In English grammar we find pronouns for the first person plural, “we,” and the possessive adjective, “our.” In this column, I’d like to discuss the possessive adjective “our,” and the negative effect of Indian people using “we” or “our,” when talking about the United States.

An example is an Indian person speaking of the United States, and saying: “Well, when we invaded Iraq…” etc. Another example would be an Indian person referring to the President of the United States as “our president.”

Chad Yazzie used the colonizing possessive adjective in a recent column about the U.S. Internal Revenue Service. In his column, Mr. Yazzie says of the U.S. Constitution: “Our constitutional framework appoints federalism as a principle to measure and define the range of governmental authority that states and the federal government exercise with respect to one another.” (emphasis added)

As an Indian person and a citizen of the Navajo Nation, the question arises: “Why did Mr. Yazzie unthinkingly use a colonizing term by referring to the U.S. Constitution as "our" constitutional framework?” When did it ever become “ours” as Indian nations and peoples? And isn’t this simply part of the political assimilation that U.S. Indian policy makers envisioned for us in the 19th and 20th centuries? Indian nations and peoples had nothing at all to do with the formation of the U.S. Constitution. Even though the Onondaga Nation may have played some advisory role through one of their chiefs, Indian nations were not parties to the Constitutional Convention in Philadelphia in 1787. The U.S. Supreme Court has recognized this fact on several occasions, as in Blatchford v. Native Village of Noatak - 501 U.S. 775 (1991), where the Court held that the Indians "were not even parties" to the Constitutional Convention, and as in Idaho v. Coeur d'Alene Tribe of Idaho - 521 U.S. 261 (1997), where it ruled again that Indians were not part of the "plan of the [Constitutional] Convention" and therefore "should be accorded the same status as foreign sovereigns."

Another example of writing in the colonizing mode is a document recently issued by the National Congress of American Indians, entitled “Current Tax Needs in Indian Country.” In the first paragraph we find a sentence that uses the colonizing third person possessive pronoun adjective: “As you know, Indian tribal governments have a unique status in our federal system under the U.S. Constitution…” (emphasis added)

There is something clearly amiss when the largest Indian organization operating in the United States claims that the federal system of the United States is “our” system as American Indians, and conceptually places originally free and independent Indian nations in a domination/subordination framework by thinking of them as existing “under the U.S. Constitution.”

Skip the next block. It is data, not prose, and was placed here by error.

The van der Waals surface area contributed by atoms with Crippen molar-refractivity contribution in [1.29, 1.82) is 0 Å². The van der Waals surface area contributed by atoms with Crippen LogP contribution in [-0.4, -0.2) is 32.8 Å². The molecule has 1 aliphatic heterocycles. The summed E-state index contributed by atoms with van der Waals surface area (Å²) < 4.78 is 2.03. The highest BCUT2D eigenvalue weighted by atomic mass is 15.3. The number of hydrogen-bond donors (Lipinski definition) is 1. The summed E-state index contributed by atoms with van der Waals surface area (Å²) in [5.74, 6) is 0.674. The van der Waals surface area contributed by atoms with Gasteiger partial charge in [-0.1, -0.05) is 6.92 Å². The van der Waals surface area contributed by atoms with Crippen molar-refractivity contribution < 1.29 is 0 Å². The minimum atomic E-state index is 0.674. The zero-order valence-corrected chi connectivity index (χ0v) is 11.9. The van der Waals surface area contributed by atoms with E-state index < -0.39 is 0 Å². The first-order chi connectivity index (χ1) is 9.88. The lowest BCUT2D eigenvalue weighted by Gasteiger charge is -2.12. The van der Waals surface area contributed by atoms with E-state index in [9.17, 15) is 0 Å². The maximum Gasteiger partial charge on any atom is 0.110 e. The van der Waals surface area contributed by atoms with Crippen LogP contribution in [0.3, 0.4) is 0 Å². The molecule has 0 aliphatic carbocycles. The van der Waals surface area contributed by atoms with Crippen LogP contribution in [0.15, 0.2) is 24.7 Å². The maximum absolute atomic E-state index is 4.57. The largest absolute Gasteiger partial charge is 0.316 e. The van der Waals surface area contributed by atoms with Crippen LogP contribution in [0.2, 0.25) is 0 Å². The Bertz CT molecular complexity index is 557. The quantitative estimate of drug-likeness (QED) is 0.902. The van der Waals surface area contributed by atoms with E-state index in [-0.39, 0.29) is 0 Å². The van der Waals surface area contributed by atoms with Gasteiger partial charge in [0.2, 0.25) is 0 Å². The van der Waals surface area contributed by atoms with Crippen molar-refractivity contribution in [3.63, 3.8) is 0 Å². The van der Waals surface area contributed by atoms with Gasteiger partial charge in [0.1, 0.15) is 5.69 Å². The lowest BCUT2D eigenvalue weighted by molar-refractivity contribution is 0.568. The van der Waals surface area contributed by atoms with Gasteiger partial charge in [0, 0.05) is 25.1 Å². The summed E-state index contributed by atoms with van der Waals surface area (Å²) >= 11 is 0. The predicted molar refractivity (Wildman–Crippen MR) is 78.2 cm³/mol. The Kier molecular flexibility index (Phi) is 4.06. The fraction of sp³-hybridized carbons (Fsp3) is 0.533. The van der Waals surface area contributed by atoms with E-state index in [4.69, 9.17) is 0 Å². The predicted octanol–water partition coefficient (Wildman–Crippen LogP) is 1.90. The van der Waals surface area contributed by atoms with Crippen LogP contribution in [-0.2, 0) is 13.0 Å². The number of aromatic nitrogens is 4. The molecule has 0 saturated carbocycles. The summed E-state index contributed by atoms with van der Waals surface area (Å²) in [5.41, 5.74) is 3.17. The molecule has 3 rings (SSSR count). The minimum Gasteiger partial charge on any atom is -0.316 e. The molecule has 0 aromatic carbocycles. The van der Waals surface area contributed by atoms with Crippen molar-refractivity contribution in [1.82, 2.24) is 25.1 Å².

Referring to the federal system of the United States as “our federal system” and referring to Indian nations as being “under” the U.S. Constitution is politically self-assimilating. And it is all the more disturbing that no one seems to have noticed this colonizing language and made certain that it was changed before it is circulated throughout Indian Country and to different sectors of the United States.

A colonized mind is a terrible waste. We take a significant step toward decolonizing our minds when we awaken to the nature of language, and the fact that a shift in language creates a shift in reality. For example, a shift from the terminology of “tribes” to the terminology of “nations” results in a shift from the reality of tribes to the reality of nations. We need to be able to engage in mental decolonization, but we first of all need the desire to decolonize ourselves, and the discipline to do so.

A shift in reality can certainly occur in a one-on-one conversation, if only for the duration of that specific conversation. However, in order to create a long term and durable shift in reality, we have to constitute a different reality. Language is the means we have of constituting reality. We can do this by making our shift in terminology and behavior disciplined and long term so that it becomes entirely accepted and habitual by the great mass of the community. Eventually, the shifted reality becomes institutionalized and taken for granted as “that’s just the way things are.”

Learning and speaking our own languages, conducting our own ceremonies and rituals, learning how to tell liberating narratives by acknowledging our original free and independent existence as nations and peoples, and speaking of our traditional territories as still existing as our traditional territories rather than referring to them in the past tense, are some examples of things we can do. There are certainly many other examples.

Finding traditional models of knowledge and wisdom and then figuring out ways to follow those models in our everyday lives is another wonderful example of how we can engage in a process of decolonizing or liberating ourselves. Additionally, let’s make certain we rid ourselves of the tendency to think, speak, and write using colonizing language, while conceptually putting ourselves “under” and “subject to” their mental constructs.

Steven Newcomb (Shawnee,Lenape) is the co-founder and co-director of the Indigenous Law Institute, author of Pagans in the Promised Land: Decoding the Doctrine of Christian Discovery. He is also the Indigenous and Kumeyaay Research Coordinator for the Sycuan Band of the Kumeyaay Nation.